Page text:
I'm an adult now

Vote 0 Votes

I shoulda picked up on the clues last summer when I had to work the entire time with no six or eight week breaks, but I've realized today that I'm an honest to God adult. Why? Because I'm a homeowner. Yeah... that's right. Woot!

I took half a day off from my increasingly hectic job to walk over to Chicago Title and sign papers for three hours. The closing went pretty smoothly. I'm pretty sure I got jobbed by about $140 bucks and had made a wrong assumption that will cost me another $580, but the bloodletting wasn't too bad, all things considered. I'm certainly better off for the experience of 'purchasing' and hopefully the stakes weren't too high so that my missteps were too costly.

Stupid things I did
I didn't understand the compensation structure for agents before signing my deal. If I'd realized that I didn't have to pay a buyer's agent, then I probably would have got one. It turns out that there are internet agents that will refund you 3/4 of their fee, which would have been in the neighborhood of $3,000 more into my pocket. Oops.

I should have hired an attorney before signing a preliminary contract. This is both obvious in nature, and limited in how bad it turned out. Stupid me. I knew I would hire an attorney, I was just worried that the unit would disappear if I didn't move quickly. Of course, I didn't move quickly enough to get the unit I really wanted, but I'm not sure anyone would have swooped in to take the unit if I had waited a bit longer and had an attorney review the contract beforehand. However, I'm pretty sure the damage I did wasn't too severe because I hired my attorney while we still had an open negotiation window, and I got basically everything I wanted... except part of the buy-side real estate fees. Oh well.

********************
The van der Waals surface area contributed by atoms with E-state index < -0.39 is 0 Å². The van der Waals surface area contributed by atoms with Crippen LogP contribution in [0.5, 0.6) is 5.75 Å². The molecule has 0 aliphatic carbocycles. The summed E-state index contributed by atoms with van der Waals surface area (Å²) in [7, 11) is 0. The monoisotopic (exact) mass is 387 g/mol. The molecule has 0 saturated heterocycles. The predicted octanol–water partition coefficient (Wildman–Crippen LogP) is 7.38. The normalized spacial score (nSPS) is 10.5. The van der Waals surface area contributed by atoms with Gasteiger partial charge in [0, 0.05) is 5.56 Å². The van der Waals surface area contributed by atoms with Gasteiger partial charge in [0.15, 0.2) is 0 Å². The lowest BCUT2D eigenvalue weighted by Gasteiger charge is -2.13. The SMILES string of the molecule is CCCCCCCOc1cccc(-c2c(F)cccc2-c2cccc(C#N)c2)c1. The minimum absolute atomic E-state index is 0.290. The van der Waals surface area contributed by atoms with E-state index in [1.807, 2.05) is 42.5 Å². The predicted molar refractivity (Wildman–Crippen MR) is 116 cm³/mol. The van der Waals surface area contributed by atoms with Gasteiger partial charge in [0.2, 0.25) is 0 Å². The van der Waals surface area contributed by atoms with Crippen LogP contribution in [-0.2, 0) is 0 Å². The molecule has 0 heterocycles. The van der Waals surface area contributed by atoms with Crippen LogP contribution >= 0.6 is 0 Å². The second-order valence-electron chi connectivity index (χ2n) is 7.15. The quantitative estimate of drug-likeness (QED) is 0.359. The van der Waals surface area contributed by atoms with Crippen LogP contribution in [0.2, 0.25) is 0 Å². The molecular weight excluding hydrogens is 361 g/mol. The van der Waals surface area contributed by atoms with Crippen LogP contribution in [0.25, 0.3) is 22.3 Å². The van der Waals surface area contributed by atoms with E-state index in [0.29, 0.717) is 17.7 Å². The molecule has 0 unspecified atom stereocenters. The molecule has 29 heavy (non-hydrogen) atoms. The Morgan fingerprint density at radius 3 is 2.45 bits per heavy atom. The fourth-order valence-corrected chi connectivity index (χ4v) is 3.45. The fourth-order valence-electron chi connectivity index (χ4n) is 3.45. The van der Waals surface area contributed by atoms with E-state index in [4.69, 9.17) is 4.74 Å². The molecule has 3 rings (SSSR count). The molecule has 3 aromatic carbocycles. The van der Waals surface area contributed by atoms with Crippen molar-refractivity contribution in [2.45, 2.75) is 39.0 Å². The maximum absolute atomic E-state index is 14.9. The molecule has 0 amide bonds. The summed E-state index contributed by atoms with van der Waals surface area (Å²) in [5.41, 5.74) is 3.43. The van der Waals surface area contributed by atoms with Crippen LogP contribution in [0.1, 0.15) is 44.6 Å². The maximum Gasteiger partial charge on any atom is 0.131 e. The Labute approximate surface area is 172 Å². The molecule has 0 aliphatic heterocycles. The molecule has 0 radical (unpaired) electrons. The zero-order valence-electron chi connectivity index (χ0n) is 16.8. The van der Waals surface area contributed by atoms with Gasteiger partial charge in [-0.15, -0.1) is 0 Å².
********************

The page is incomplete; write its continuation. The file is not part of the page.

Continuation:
I made my decision to buy in the building too quickly. Now, I made that decision because I got a great deal... but I still am learning things about the housing market and different neighborhoods in Chicago. Still haven't found anything more desirable that I could afford, but there's a certain 'buyer's remorse' for 'what could have been' in that I had to compromise on some things so I could buy.

Things I did Right
I let the City help. I knew there was a reason for 9% sales tax. If you're gonna live in a 'Socialist's Paradise' (to borrow a phrase from Dad), you might as well take advantage of it. I almost passed up the units I was looking at because my first reaction was: "That program's for poor people. I don't need the money, I should leave it for people who really need it." After a while though, I thought: "If they really wanted the program to be for 'poor people' or those who 'really need it,' then they wouldn't have let me qualify. Anyhow, by the time I finished the whole process, the City has contributed a Subordinated Note to lower the purchase price about 13%, and provided a program that got me a below market interest rate and about $5,000 for homebuying fees. Not bad.

I asked people at work for suggestions. It might be tough to keep a realistic viewpoint on money when you work with a bunch of upwardly mobile folks, but they sure are the right people to give you advice on home buying. In particular, my real estate attorney was suggested by someone at work, and I think she did a good job. (How do you really know?) She had a bit of a rushed demeanor, but was willing to explain things when I had questions.

Anyhow, I'm thrilled to be an owner, but not so thrilled to be a landlord for two and a half months. Current plans are to move in to the new place in mid-June. The tenant's lease expires at the end of May and I'm going to want to remodel a bit before moving in. I think it's time to spend my Saturdays at Home Depot and Lowes so I'll have some ideas for when I get to move.

Other than Condo news, life is going well. I'm still waiting to hear about my last CPA exam... and I still have to finish the blasted ethics portion. As for the girl I mentioned a few posts ago... she's seeing someone.